Brian Michael Bendis’ The New Avengers: Sentry

Brian Michael Bendis’ New Avengers was a series that grabbed me right off the bat, and I finally got my hands on the second collection, Sentry. As you might imagine, it focuses on Robert Reynolds, the Sentry, who doesn’t remember who he is. The problem is, neither does anyone else, which, when you consider that he’s probably the most powerful superhero ever, is pretty strange.

The story starts the day after the end of The New Avengers: Breakout. Iron Man (Tony Stark) has called a meeting of other superpowered types — Reed Richards, Dr. Strange, Charles Xavier, Black Bolt, and Namor — to discuss the new team, since things happened so fast and with so little planning that he’s not had a chance to discuss it with any of them. But one question takes center stage: who is the Sentry, and why doesn’t anyone remember him? The secret lies somewhere in Bob Reynolds’ mind, but it’s buried very deep. Unraveling it becomes the main story.

Along the way, Stark calls in Reynolds’ wife, Lindy (who he thinks he killed), Paul Jenkins, the creator of the original Sentry comics, and Emma Frost, telepath extraordinaire, to try to break the block. This story is interspersed with other episodes — members of the team (Spider Woman, Spider Man, Luke Cage, and Woverine) have a run-in with the Wrecker, one of the escapees from Breakout, which sort of taxes their abilities — Wrecker had been mistakenly endowed with the powers of a god; a segment of the original Sentry — but it’s mostly involved with getting into Sentry’s head — and dealing with the Void, who is Sentry’s big problem.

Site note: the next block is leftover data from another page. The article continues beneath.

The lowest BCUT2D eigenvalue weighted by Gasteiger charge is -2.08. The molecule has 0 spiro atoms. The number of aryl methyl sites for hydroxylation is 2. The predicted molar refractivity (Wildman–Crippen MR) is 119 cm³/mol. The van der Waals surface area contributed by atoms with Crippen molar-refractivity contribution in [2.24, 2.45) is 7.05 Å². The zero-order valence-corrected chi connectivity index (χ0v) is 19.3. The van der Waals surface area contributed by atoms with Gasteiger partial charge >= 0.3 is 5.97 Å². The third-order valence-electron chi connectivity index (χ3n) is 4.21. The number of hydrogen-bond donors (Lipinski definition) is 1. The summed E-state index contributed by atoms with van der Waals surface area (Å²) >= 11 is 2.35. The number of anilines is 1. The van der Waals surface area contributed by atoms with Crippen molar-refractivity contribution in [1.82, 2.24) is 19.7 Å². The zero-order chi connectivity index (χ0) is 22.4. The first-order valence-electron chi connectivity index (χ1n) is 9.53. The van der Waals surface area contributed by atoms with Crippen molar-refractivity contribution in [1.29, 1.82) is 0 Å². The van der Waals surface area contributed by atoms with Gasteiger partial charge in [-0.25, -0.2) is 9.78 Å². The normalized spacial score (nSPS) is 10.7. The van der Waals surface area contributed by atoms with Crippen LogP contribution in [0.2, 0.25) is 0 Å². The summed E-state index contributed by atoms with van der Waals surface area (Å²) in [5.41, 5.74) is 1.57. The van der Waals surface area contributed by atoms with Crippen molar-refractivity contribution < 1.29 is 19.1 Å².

I’m not sure how I feel about this one. I generally like Bendis’ stories, but this one didn’t quite jell for me. The action sequences are fast and active, the dialogue in scenes including the whole team is sharp (how could it not be, with Spiderman in the mix?), and the story is really pretty solid. I think what bothers me about it is that there are sections that are static — the parts with Lindy, Jenkins, and especially with Emma Frost, sorting through Reynolds’ memories — that break the momentum. There’s not all that much action in this particular action/adventure comic, and in those sections, the dialogue is pretty workmanlike — not a lot of life to it. Consequently, the pacing is a sort of fits-and-starts thing.

Steve McNiven did the pencils for this one, and they’re good, if not quite as definite as David Finch’s work for the first volume. The narrative flow is smooth, and there’s enough variation in the layouts to maintain visual interest.

The story is a fairly short one, and the last portion of the collection is taken up with S.H.I.E.L.D.’s “Most Wanted” files — in alphabetical order. I guess the series will keep going until all those escaped supervillains are finally hunted down.

(Marvel, 2006) Collects New Avengers #7-10 and New Avengers: Most Wanted Files.

About Robert Tilendis

Robert M. Tilendis lives a deceptively quiet life. He has made money as a dishwasher, errand boy, legal librarian, arts administrator, shipping expert, free-lance writer and editor, and probably a few other things he’s tried very hard to forget about. He has also been a student of history, art, theater, psychology, ceramics, and dance. Through it all, he has been an artist and poet, just to provide a little stability in his life. Along about January of every year, he wonders why he still lives someplace as mundane as Chicago; it must be that he likes it there.

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